Neuro

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Tissue in the brain may underlie better face recognition

Tissue in the brain may underlie better face recognition
People are born with brains riddled with excess neural connections. Those are slowly pruned back until early childhood when, scientists thought, the brain’s structure becomes relatively stable. Now a pair of studies, published in the issues of Science and in Cerebral Cortex, suggest this process is more complicated than previously thought. For the first time, the group found microscopic tissue growth in the brain continues in regions that also show changes in function.
6th January 2017

A radiation-free approach to imaging molecules in the brain

A radiation-free approach to imaging molecules in the brain
Scientists hoping to get a glimpse of molecules that control brain activity have devised a probe that allows them to image these molecules without using any chemical or radioactive labels. Currently the gold standard approach to imaging molecules in the brain is to tag them with radioactive probes. However, these probes offer low resolution and they can’t easily be used to watch dynamic events, says Alan Jasanoff, an MIT professor of biological engineering and brain and cognitive sciences.
5th December 2016

Magnetic brain stimulation brings stowed memories back

Brad Postle’s lab, at the University of Wisconsin–Madison, is challenging the idea that working memory remembers things through sustained brain activity. They caught brains tucking less-important information away somewhere beyond the reach of the tools that typically monitor brain activity — and then they snapped that information back into active attention with magnets. Their latest study will be published in the journal Science.
5th December 2016


UW spinoff sells neural cells to drug researchers

UW spinoff sells neural cells to drug researchers
Leaders of the University of Wisconsin–Madison lab that first transformed human stem cells into brain cells have started a company that produces and sells specialised neurons to drug researchers. BrainXell develops neurons from stem cells in its Madison lab, then freezes them for shipment. Once thawed in the customer’s lab, the cells undergo a final step of specialisation and become neurons like those found in the spinal cord or brain.
2nd November 2016

Robotic cleaning technique could automate neuroscience

Robotic cleaning technique could automate neuroscience
For scientists listening in on the faint whispers of brain neurons, a first-ever robotic technique for cleaning the tiny devices that record the signals could facilitate a new level of automation in neuroscience research. That could accelerate the gathering of information used to map the functions of brain cells and ultimately provide a better understanding what’s going on between our ears.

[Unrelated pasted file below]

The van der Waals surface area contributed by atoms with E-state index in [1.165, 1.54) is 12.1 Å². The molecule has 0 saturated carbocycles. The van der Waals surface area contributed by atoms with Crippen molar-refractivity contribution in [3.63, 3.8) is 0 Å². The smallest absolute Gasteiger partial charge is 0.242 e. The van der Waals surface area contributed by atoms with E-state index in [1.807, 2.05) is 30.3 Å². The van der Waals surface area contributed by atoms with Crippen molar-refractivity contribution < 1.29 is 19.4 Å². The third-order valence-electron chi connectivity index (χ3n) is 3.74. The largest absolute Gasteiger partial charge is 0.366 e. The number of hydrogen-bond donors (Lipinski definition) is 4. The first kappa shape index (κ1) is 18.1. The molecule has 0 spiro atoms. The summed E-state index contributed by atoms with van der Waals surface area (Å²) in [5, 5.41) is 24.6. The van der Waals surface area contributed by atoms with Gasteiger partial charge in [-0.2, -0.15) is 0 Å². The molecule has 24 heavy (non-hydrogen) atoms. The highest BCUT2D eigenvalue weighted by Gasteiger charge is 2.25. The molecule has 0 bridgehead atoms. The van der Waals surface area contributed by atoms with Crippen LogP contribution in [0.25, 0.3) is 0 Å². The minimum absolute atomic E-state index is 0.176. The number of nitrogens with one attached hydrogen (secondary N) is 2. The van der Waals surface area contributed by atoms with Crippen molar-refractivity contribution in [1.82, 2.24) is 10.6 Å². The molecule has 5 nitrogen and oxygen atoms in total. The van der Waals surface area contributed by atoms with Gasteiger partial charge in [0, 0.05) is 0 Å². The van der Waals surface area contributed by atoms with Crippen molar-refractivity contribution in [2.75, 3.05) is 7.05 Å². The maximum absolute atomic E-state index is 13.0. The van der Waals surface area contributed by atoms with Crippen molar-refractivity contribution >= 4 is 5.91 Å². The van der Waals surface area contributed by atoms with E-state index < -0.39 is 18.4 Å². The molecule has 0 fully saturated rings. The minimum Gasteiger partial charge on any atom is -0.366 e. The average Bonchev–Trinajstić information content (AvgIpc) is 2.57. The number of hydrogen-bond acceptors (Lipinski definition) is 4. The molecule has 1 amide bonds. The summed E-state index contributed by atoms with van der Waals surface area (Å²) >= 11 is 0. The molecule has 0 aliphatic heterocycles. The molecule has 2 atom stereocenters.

26th October 2016

Mapping serotonin dynamics in the living brain

Mapping serotonin dynamics in the living brain
MIT researchers have developed an imaging technique that, for the first time, enables three-dimensional mapping of serotonin as it’s reabsorbed into neurons, across multiple regions of the living brain. This technique, the researchers say, gives an unprecedented view of serotonin dynamics, and could be a powerful tool for the research and development of antidepressants.
21st October 2016

Brain cells influence feeding behaviour

Brain cells influence feeding behaviour
MIT neuroscientists have discovered that brain cells called glial cells play a critical role in controlling appetite and feeding behaviour. In a study of mice, the researchers found that activating these cells stimulates overeating, and that when the cells are suppressed, appetite is also suppressed. The findings could offer scientists a new target for developing drugs against obesity and other appetite-related disorders, the researchers say.
19th October 2016

Neurons devoted to social memory

Neurons devoted to social memory
In a new study from the neuroscientists at MIT, it has been discovered that mice have brain cells that are dedicated to storing memories of other mice. Found in a region of the hippocampus known as the ventral CA1, store ‘social memories’ these cells help shape the mice’s behaviour toward each other.
3rd October 2016

AI reveals mechanism behind brain tumour

Researchers at Uppsala University have used computer modelling to study how brain tumours arise. The study, which is published today in the journal EBioMedicine, illustrated how researchers in the future will be able to use large-scale data to find new disease mechanisms and identify treatment targets. The last ten years’ progress in molecular biology has drastically changed how cancer researchers work.
20th September 2016

First-ever restoration of vision achieved in mice

First-ever restoration of vision achieved in mice
  Experiments conducted under the leadership of a Stanford University School of Medicine investigator have succeeded, for the first time, in restoring multiple key aspects of vision in mammals.
11th July 2016


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